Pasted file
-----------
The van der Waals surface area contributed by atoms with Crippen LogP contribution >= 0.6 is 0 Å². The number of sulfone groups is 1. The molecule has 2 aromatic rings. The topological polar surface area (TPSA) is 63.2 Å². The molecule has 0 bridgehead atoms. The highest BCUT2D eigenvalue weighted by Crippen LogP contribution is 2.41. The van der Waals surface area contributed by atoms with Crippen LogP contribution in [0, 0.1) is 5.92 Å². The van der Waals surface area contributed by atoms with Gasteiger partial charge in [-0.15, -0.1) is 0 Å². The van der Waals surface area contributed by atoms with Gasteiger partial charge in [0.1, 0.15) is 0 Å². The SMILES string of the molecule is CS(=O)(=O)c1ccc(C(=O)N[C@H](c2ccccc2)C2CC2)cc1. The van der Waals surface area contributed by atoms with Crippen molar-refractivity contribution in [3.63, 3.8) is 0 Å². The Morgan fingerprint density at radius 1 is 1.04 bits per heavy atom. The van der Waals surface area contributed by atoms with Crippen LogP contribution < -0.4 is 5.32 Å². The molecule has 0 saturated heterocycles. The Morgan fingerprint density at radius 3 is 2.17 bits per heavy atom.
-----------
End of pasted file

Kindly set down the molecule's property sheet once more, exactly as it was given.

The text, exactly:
The van der Waals surface area contributed by atoms with Crippen LogP contribution >= 0.6 is 0 Å². The number of sulfone groups is 1. The molecule has 2 aromatic rings. The topological polar surface area (TPSA) is 63.2 Å². The molecule has 0 bridgehead atoms. The highest BCUT2D eigenvalue weighted by Crippen LogP contribution is 2.41. The van der Waals surface area contributed by atoms with Crippen LogP contribution in [0, 0.1) is 5.92 Å². The van der Waals surface area contributed by atoms with Gasteiger partial charge in [-0.15, -0.1) is 0 Å². The van der Waals surface area contributed by atoms with Gasteiger partial charge in [0.1, 0.15) is 0 Å². The SMILES string of the molecule is CS(=O)(=O)c1ccc(C(=O)N[C@H](c2ccccc2)C2CC2)cc1. The van der Waals surface area contributed by atoms with Crippen molar-refractivity contribution in [3.63, 3.8) is 0 Å². The Morgan fingerprint density at radius 1 is 1.04 bits per heavy atom. The van der Waals surface area contributed by atoms with Crippen LogP contribution < -0.4 is 5.32 Å². The molecule has 0 saturated heterocycles. The Morgan fingerprint density at radius 3 is 2.17 bits per heavy atom.